If You Want It…
Hello everyone. Hope you had an enjoyable Easter. Something has come up on Steam recently that has copped a lot of negative feedback. It seemed inexplicable that Valve would consider going down this route, and now that they have, prompted many users to vent their disappointment (to politely put it). A few days ago, Valve implement a policy where users who wanted ‘mods’ for the game Skyrim would now have to pay for them. This is known as a ‘paywall’, a system where you must pay to gain access to certain information.
Skyrim and Modding
Skyrim is a 2011 game released by Bethesda Softworks. Part of the successful Elder Scrolls series, Skyrim is an action-based role-playing game set in a fictional, mythical universe. In this case, Skyrim is set in the snowy, alpine and Scandinavian-inspired setting of the same name. Like many RPGs, players may customise their character and chose to do whatever they wanted. The ‘open world’ of Skyrim is expansive, providing players with many different opportunities to feel their way throughout the game world.
A large part of the appeal of the game is the act of ‘modding’. Modifications, or mods, are add-ons created by the gaming community to be implemented into the main game via download. These mods can range from anything such as serious add-ons such as new armour, weapons, locations and characters, to humorous and miscellaneous ones like funny sounds and voices.
Skyrim can accommodate many different mods
The modding community of Skyrim (and Elder Scrolls in general) is large. Several dedicated websites, notably TES: Nexus, are essentially databases for hundreds of different mods that have been added over time. People create these mods either to add something new into the game, to work on their programming skills or for recreational purposes. Most mods are created usually by a single person. The sheer scale of mods can be vast: you can find ones which make small changes to ones which adds entire new quests and missions.
In fact, the longevity of Skyrim is largely down to mods. These are a good way for players to spend more time once they have beaten the core game. There is generally no limit to how many mods a player can have, although it is not surprising that there will be clashes between incompatible ones.
Building a Paywall, Brick by Brick
Until recently, modding in Skyrim had been free on Steam. Players did not have to pay to download and use these mods, although donations were welcomed as a ‘thank-you’ to the creator. This has essentially helped with the continual growth of the modding community.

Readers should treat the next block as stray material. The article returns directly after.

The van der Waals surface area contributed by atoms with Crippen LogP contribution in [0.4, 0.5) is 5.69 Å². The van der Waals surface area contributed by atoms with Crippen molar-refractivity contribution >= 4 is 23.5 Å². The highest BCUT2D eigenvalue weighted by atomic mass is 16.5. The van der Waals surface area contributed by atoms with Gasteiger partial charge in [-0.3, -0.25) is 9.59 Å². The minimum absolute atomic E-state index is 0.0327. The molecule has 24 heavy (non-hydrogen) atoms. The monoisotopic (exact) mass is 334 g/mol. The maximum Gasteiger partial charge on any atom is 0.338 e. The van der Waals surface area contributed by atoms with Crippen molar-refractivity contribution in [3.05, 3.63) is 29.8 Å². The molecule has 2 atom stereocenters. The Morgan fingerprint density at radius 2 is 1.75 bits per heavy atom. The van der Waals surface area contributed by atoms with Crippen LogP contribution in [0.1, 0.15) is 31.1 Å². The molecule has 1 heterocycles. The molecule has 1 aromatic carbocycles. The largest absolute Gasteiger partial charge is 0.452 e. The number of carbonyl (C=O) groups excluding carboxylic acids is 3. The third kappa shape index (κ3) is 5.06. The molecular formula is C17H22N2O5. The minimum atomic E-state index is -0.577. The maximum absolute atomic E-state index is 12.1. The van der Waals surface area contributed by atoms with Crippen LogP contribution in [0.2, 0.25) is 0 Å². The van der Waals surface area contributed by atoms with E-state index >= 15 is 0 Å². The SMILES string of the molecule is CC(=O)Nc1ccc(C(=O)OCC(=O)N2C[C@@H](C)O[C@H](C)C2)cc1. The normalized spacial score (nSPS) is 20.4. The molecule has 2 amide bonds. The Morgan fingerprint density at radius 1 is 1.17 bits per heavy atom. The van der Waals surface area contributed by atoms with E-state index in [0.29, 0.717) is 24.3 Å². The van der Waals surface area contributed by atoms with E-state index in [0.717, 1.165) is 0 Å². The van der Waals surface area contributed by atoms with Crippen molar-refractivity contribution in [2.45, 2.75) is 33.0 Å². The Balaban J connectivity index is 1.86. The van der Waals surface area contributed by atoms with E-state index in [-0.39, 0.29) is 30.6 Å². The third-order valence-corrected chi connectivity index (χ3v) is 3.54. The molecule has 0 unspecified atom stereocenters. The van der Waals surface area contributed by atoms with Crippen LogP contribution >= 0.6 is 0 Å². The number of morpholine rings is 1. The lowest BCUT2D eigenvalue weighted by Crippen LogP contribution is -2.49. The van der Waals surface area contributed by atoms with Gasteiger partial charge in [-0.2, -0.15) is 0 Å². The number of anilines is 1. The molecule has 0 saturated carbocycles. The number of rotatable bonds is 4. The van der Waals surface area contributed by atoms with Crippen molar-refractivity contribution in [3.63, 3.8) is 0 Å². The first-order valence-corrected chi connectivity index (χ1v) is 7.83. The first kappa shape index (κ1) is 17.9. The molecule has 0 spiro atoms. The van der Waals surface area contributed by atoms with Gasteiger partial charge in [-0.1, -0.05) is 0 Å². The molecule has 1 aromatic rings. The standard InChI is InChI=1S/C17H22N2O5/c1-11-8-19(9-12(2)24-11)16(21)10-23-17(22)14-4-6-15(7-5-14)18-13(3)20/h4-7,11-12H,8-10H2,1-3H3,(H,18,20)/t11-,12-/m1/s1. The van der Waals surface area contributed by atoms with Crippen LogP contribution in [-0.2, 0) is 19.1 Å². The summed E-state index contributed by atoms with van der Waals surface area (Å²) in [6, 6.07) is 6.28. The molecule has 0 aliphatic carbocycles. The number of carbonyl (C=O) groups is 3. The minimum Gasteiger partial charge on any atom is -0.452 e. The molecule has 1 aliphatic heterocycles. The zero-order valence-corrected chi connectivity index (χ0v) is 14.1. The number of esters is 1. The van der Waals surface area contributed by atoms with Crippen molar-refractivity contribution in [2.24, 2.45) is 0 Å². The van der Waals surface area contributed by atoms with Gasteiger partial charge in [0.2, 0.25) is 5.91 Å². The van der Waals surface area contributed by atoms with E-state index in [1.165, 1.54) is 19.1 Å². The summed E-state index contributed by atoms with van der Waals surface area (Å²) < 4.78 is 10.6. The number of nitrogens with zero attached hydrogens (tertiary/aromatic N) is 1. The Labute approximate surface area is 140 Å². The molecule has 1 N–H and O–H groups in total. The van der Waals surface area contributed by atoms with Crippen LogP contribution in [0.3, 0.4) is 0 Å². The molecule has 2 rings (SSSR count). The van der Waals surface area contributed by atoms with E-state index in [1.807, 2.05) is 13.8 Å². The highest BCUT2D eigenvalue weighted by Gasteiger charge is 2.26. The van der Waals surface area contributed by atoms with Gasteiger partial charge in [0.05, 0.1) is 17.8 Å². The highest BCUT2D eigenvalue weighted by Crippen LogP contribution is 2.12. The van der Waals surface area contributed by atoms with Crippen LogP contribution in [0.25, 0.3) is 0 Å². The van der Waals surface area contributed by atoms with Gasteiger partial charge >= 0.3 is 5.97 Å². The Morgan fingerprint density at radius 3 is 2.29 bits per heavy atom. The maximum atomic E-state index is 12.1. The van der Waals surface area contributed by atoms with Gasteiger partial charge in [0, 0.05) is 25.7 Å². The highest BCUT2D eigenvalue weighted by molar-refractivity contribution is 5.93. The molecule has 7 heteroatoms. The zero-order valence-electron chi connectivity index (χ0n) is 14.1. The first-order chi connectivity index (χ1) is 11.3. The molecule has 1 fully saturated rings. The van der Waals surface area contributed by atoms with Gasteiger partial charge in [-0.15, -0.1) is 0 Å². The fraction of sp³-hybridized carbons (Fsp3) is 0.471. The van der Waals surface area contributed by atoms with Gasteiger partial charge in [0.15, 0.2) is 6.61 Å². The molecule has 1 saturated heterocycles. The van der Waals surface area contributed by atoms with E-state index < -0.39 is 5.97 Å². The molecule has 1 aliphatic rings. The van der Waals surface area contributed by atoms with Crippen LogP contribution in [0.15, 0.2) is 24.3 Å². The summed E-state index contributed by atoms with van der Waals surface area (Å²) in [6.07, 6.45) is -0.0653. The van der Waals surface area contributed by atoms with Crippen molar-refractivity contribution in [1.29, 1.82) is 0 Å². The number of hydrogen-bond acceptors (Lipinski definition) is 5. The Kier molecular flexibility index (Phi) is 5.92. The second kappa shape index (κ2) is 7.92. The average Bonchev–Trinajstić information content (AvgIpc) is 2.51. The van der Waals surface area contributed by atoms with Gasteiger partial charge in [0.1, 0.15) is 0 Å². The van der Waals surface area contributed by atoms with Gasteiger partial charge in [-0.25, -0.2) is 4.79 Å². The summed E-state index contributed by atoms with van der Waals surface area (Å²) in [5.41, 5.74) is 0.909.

However, on 23rd April, Valve and Bethesda implemented a change to this on the Steam service. The main feature was that (as far as Steam was concerned), if you wanted to download a mod, you would now have to pay for it. Want to know why? Here is the statement:
‘Many of our fans have been modding our games since Morrowind, for over 10 years. They now have the opportunity to earn money doing what they love – and all fans have a new way to support their favourite mod authors. We’ve also updated Skyrim and the Creation Kit with new features to help support paid mods including the ability to upload master files, adding more categories and removing filesize limit restrictions.
What does this mean for you? As a modder, you now have the option of listing your creations at a price determined by you. Or, you can continue to share your projects for free. For those shopping for new mods, Valve is making sure you can try any mod risk free.’ – Skyrim Steam page, 2015
At the same time, Valve released their Steam Workshop feature. This is basically a database within Steam of uploaded mods, similar to the Market feature used for buying and selling in-game items. Skyrim happened to be the first game to use the Workshop, which is why this concerned the game. Here’s how it works:
‘Whether you’re just getting started or are already a professional artist or developer, now you can make money from your creations in the Steam Workshop. Starting with The Elder Scrolls V: Skyrim, you can make new cosmetic items, sound packs, custom skins, fancy houses, epic quests, entire new cities, or just a new hat for Lydia. Once you’ve made your creation, you can easily set a price and earn a portion of each sale made through the Steam Workshop.
Set a price for your creation, list it for sale in the Steam Workshop, and earn a portion of sales. Plus, the Workshop Revenue Activity site will help you track your sales and revenue so you can make better decisions about what to work on next. Workshop games will support paid content in the coming weeks. As creator of your Workshop submission, you get to set the price. You can specify a set price or choose to sell as pay-what-you-want and let the customer decide how much to pay.’ – Steam Workshop page, 2015
When a person wants to release their content for others to access, they upload it into the Workshop. By agreeing to various terms and conditions, and following acceptable content policies, their work will be added to the database within their own account. This acts as a portfolio as a showcase of their work.
Steam Workshop lists mods, both for free and for sale
The Workshop exists as a central hub of player-created content for everyone to use. This is similar to the Greenlight and Market features we’ve looked at before in regards to Team Fortress 2. Initially, this sounds like a good idea. With Steam being so inter-connected and well-known, people can have their works readily accessible. This is supported by the fact that you needed Steam to actually run Skyrim in the first place.
What Does This Mean?
But there is one problem which we mentioned at the start: paywall. If you wanted to use these mods, you needed to pay for them. How much is dependent on different factors. The more expansive and immersive mods (those which add a lot of features) tend to be more expensive than those that are more limited in design. For example, ‘a Blazing Ringsword or Scrib Crusher – additional weapons – are a mere 17p each, but the Midas Magic Gold pack, introducing 80 new spells to Skyrim’s mystic arsenal, is £3.99’ (Kamen, 2015).